Homework 9: Make Your Own Game

xkcd game pointers
Component Due Date
Project proposal document Tuesday, April 19
Project code and README document Tuesday, April 26
Game demo to your TA Reading days (April 28-29)

Assignment Overview

In this assignment, you will be creating your own game using the Java Swing GUI framework. Though you will be choosing the game and implementing it from scratch, your implementation must be well-designed and integrate several programming concepts from this course. Use this project as a chance to show off everything you’ve learned, and to build a large-scale application of your own design. You will be demonstrating your game and explaining your program design to one of your TAs in a one-on-one session during reading days.

Have fun doing this assignment! This has historically been students’ favorite project of CIS 120, and you are more than welcome to go a little overboard if you would like. Many students invent a totally new game as part of this project, and these are always a ton of fun to show off.

Project Requirements

You are completely free to either choose to implement an existing game or to come up with your own, unique, super-awesome game.

No matter what kind of game you build, it must meet the following criteria. For each of these criteria, you will receive an implementation score and, possibly, an explanation score. The implementation part of your score will be based on our evaluation of the correctness of your code. The explanation part of the score will be based on your justification of core concepts (explained in the section below) and your explanation of how the code works during the demo session.

NOTE: Your code must compile for you to recieve more than 16% on this assignment! Do not wait until the last minute to make huge changes to your code, and make sure you save working versions as you progress through your implementation.

Part 1: Project Proposal

A component of your grade for this assignment will come from a project proposal which you will submit in advance of the project deadline. As you come up with game ideas, and as you choose your design concepts, you must attend office hours to verify with any TA that your choices are valid. This is the only (reqiured) way to get feedback on your proposal before you start implementing your game. If you cannot make it to any of the office hours before the proposal is due, you can reach out to your recitation TAs and set up a special meeting time. Overall, you will use the proposal to document your initial design process and plan your implementation.

Your proposal will break down into two main sections.

  1. A description of how your game will be structured. Outline any classes and interfaces that you plan to use. Provide justifications for your proposed design. If you are planning to use any collections, make note of those and justify your choices.

  2. An explanation of which core concepts you will be using. Your explanation for each concepts should indicate what feature of your game takes advantage of this concept.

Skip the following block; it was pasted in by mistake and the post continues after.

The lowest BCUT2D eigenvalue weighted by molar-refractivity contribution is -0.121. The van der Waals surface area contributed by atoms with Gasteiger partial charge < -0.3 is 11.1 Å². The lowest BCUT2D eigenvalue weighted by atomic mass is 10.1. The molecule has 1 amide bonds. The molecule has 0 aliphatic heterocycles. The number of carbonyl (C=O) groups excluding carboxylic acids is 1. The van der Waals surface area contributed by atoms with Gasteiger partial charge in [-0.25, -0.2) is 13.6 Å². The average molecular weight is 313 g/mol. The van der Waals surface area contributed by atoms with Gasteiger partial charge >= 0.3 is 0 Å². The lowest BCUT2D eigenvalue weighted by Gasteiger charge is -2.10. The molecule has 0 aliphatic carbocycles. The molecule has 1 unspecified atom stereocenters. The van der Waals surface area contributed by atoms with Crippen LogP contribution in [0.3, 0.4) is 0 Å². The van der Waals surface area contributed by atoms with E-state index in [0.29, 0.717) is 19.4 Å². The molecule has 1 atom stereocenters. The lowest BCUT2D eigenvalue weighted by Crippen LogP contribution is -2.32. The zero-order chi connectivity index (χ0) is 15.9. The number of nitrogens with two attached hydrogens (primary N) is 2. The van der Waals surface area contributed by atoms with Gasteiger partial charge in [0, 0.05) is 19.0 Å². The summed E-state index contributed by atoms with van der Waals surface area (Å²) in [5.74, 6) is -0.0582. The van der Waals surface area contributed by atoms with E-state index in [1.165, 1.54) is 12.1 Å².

Your game should demonstrate that you have a practical understanding of the core concepts you learned this semester. To do this, think about a few of games you might want to implement, and break each of them down into the concepts they demonstrate.

If you can’t think of four, or at least three, don’t give up! Ask on Piazza or in office hours how you might extract more concepts from the original game you’ve chosen, or what features you might be able to add.

It’s important to choose the game that you feel would allow you to focus on demonstrating your knowledge. A poorly designed implementation of a complex game is worse than than a well-done implementation of a simpler game.

Example Proposal

You can find an example game proposal which we have written for the game Tetris. Note that because we have used it as an example, you are not allowed to choose Tetris for your game.

Writing your Proposal

Open the proposal template document provided in the assignment download, and answer the questions it contains. You should submit this in the “hw09prop” assignment by the proposal due date.

Design Concepts

Decompose your game design so that it makes use of four of the following concepts. Justify your choices in the game proposal document. You are free to choose any four distinct concepts from among the "core" CIS 120 concepts and those more specific to game design, though a typical game implementation will rely on two or three "core" concepts and just one or two "game" concepts.

Core Concepts from CIS 120

These concepts have been covered in class or in past homework assignments. You should feel comfortable using any of them in your game design.

Game Concepts

These design concepts, though not directly covered in class, should be relatively straightforward to use in your game design.

Advanced Game Concepts

These concepts do not touch on programming techniques that are explicitly covered in CIS 120. If you already have experience with these topics, or want to challenge yourself, you may propose features making use of these techniques. Be warned: these are difficult and time-intensive to get right, and there is no guarantee that the course staff will be able to help you debug any issues you run into.

Choosing which Design Concepts to Implement

When choosing which concepts to implement, we advise you not to get too ambitious. Again, it is much better to implement a simpler game well than to attempt a more complex game and execute it poorly. The point of this assignment is to demonstrate your understanding of the concepts taught in this course, not just to show the most difficult, complex thing you can make.

You should feel free to post on Piazza if you have an idea that no one else has suggested before! We strongly suggest that you do so to be sure that your design concepts will receive full credit.

NOTE: Posting to Piazza is not a substitute for attending office hours to get your proposal approved.

We will not be lenient in giving partial credit to a design concept that is not suited for the feature it is implementing, or if it is a trivial use of the concept. You should clear up any questions/confusions in office hours before the proposal is due, so that there are no misunderstandings when it comes time to submit/grade your game. If you post to Piazza, please make such posts public so that we do not have to field repeat suggestions!